This holiday season, there will be an awful lot of talk about wish lists—of wants, of the need for what’s new, what’s next. But any of us who are familiar with the mere minutes it takes to tear off the wrapping paper—or tear through the holiday meal can tell you: the reward is almost never as good as the anticipation.
We, as marketers, are no different. We’re built to seek—not to be sated. Evolution long ago weeded out the creatures who were too easily made fat and happy and were literally eaten alive by the competition.
This fear of failing, of falling behind, is perhaps most obvious in modern life in our relationship with technology. The fear drives us mad in our own search for what little gift might be hiding—not under a tree or by a chimney, but in our inbox, inside our smartphone, our gadgets doling out small, addictive rewards in such inconsequential and unpredictable bites that we’re starving for the possibility of real satisfaction at the end of the next Google deep dive. (In fact, Facebook and Google are now facing down the ethical dilemma of being willing “dealers,” giving us our much-needed fixes.)
We’ve convinced ourselves that we’re staying on the bleeding edge of information and technology. But are we? Even though the platforms have changed, aren’t we just as stuck now with Oculus Rift and Pokemon Go! as we were when “you’ve got mail” or the CrackBerry light would put our restraint to the test? Aren’t we just as starved for validation, for inclusion, for reward as we were as children—unable to sleep at the prospect of ultimate happiness being delivered in one magical, snow-covered evening?
The truth? We’re all seeking reward through the next swipe on our phone or the next challenge at work. Yes. We’re all addicted. Addicted to dopamine, the chemical stimulant which feeds our brain every time we activate this state of eagerness, of seeking. Our brains are actually programmed to be faster to the stimulation than satisfaction.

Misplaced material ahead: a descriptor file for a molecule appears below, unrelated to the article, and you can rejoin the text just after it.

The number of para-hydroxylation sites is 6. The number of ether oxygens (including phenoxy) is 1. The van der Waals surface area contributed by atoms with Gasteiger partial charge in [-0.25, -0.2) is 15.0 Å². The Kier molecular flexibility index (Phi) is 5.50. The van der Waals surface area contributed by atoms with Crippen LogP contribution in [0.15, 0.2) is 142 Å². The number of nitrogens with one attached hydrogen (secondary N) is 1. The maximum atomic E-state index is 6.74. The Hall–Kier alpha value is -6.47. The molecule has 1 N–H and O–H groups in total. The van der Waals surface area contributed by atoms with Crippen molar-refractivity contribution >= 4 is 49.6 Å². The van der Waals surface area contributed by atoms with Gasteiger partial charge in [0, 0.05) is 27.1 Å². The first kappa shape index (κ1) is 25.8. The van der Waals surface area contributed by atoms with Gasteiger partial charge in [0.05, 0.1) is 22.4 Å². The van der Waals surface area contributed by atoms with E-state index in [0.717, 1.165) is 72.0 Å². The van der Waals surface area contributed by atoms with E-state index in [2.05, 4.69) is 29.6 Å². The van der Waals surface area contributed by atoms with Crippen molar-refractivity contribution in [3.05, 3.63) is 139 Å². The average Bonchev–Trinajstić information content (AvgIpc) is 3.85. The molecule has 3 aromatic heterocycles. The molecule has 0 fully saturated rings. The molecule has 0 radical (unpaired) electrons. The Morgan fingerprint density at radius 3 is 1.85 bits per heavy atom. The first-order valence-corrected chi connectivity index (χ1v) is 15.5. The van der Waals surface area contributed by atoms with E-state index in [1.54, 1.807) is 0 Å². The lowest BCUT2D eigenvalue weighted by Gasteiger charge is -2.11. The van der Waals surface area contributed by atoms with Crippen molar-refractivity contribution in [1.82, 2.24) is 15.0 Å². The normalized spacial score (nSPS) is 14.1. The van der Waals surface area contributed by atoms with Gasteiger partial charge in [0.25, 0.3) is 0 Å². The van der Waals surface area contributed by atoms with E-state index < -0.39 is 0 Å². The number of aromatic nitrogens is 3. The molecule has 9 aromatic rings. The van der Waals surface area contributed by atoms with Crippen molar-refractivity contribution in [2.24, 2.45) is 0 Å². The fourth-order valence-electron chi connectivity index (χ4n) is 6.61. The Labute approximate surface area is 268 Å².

Yes, it’s true: we’re wired to be let down, to be disappointed.
That’s what has me asking myself, my agency and my clients one big question as we head into the holiday season, and the New Year: are we selling the ephemeral thrill of the promise—or the real satisfying reward of the proof? How can we all stay as excited about the partners we have—as we are about the shiny, new objects right around the RFP corner? Can we commit to being (on the day after—and even 10, 20, 50 years after)—the partners we promised to be before the wrapping paper got pulled away?
Let’s remember that real growth, real rewards rarely come from searching for what’s new—but by truly immersing in what’s now. This holiday season, let’s commit to being there for those who have committed to being with us.
And though it may seem like strange advice for one agency leader to offer to others, here it goes: just as you hold your family close this holiday, hold your clients tight. Remember how high they were on your wish list. Be the gift they need, the reward they so rarely receive.
Because when we’re all —clients and agencies alike—more easily stimulated than satisfied, being present … is the greatest gift.
Steve Mooney is executive vice president, managing director for Jack Morton Worldwide Boston. He can be reached at Steve_Mooney@jackmorton.com.